Tests carried out at Cambridge University have shown that bamboo cricket bats are stronger than traditional willow-made cricket bats, providing better “best batting points” and delivering more energy to the ball. Bamboo could help cricket develop faster in poorer parts of the world and make it greener, the study said.
Bamboo cricket bat prototype and section of bamboo. Credit: Ana Gatóo
Researchers at the Centre for Natural Materials Innovation at the University of Cambridge say the “sound of leather on the willow tree” may have delighted generations of cricket fans, but the sport should now consider making cricket bats out of bamboo.
Dr. Darshil Shah and Ben Tinkler-Davies compared the performance of a specially designed prototype laminated bamboo cricket bat, the first of its kind. Their research includes microscope analysis, video capture technology, computer modeling, compression testing, measuring how knocking improves surface hardness, and testing vibration.
The study, published Sunday in the journal Sports Engineering and Technology, found that bamboo is significantly stronger than willows — more than three times as strain when it fails — and can withstand higher loads, meaning the bat made from bamboo can be thinner while maintaining the same strength as willows. This will help the batsman, as lighter racquets can swing faster and pass more energy to the ball. The researchers also found that bamboo was 22 percent harder than willows, which also increased the speed at which the ball left the bat.
During the manufacturing process, the surface of the cricket bat is compressed to form a hardened layer. When the team compared the effects of the “knock-in” process on both materials, they found that after five hours, the surface hardness of the bamboo increased twice as much as the pressed willow.
Perhaps most excitingly, they found that the “best batting point” on their bamboo prototype batting board was 19 percent better than the “best batting point” on a traditional willow stick. The “best batting spot” is about 20mm wide and 40mm long, significantly larger than a typical willow bat and, better yet, closer to the toes.
The researchers also tested comfort and found that bamboo had a similar “damping ratio” to willows, meaning that when players hit the ball, similar forces were passed on to their hands. In other words, players with bamboo bats don’t feel more vibration than they do when trying out willow bats.
The study points out that the shortage of quality willows can take up to 15 years to mature – mainly in the UK – to the point where they can be used to make cricket bats. Even so, bat makers often have to throw away large amounts (up to 30%) of the wood they buy.
In contrast, Moso and Guadua, two of the most suitable structure bamboos, grow in large quantities in China, Southeast Asia, and South America. These bamboos mature twice as fast as willows, and because laminated materials have a more regular cellular structure, less raw material is wasted in the manufacturing process. Researchers believe that high performance, low-cost production, and higher sustainability can make bamboo cricket bats a viable and ethical alternative to willows.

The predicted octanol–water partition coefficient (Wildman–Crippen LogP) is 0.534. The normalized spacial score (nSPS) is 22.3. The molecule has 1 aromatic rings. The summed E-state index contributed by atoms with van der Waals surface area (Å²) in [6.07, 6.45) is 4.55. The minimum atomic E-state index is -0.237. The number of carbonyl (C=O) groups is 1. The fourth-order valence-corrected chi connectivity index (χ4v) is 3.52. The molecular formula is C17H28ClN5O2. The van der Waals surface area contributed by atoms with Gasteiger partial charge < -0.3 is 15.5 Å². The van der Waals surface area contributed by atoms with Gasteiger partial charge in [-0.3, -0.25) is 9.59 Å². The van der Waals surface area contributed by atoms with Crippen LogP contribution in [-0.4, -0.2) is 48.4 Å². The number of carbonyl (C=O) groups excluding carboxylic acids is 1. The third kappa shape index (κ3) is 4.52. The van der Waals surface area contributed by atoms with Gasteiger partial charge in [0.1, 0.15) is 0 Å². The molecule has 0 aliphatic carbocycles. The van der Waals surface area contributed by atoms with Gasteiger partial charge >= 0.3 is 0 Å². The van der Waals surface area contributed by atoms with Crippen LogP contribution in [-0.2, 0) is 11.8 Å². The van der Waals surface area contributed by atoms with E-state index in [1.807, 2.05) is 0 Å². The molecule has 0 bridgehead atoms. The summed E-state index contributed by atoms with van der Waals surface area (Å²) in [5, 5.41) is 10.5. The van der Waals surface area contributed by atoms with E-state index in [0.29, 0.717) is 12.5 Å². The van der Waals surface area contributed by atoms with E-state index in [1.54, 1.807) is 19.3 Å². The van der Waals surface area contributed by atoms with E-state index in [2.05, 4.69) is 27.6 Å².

Study co-author Ben Tinkler-Davies said. “Cricket gives you real access to nature and you spend hours on the pitch, but I think the sport can do more for the environment by promoting sustainability. We’ve identified a golden opportunity to do that, while also helping low-income countries produce bats at a lower cost. ”
In the 19th century, cricket bat makers experimented with various types of wood, but from the 1890s they began making bats from the edges of the light-colored willow, Salix Alba because of their high hardness, low density, and visual appeal. The use of sugar cane in cricket is limited to bat handles and mats.
Researchers worked with Garrard Flack, a local cricket bat maker, to create a full-size prototype of the bamboo stick. They first had to split the bamboo stalks (about 2.5 meters long), plan them flattened, and then stack, glue and laminate them into solid planks to cut them into different sizes. While this may sound laborious, laminated bamboo avoids the rolling process required to harden the willow tree. Bamboo’s cellular structure is naturally denser than that of willows.
The material used to make cricket bats is regulated by the sport’s governing body, the Marylebone Cricket Club (MCC), which states: “The clubs shall be made entirely of wood.” ”
“Bamboo is not wood, so we need to talk to the MCC, but we think it’s in the spirit of the game to play with bamboo because it’s a plant material and sugar cane has been used on the handle,” Shah said. ”
For those who feel “this is not cricket,” Dr. Shah said. Tradition is really important, but think about how much cricket bats, tackles, gloves, and helmets have evolved. The width and thickness of the batter have changed dramatically over the decades. So if we can go back to having thinner leaves, but made of bamboo, while improving performance, promotion and sustainability, why not? ”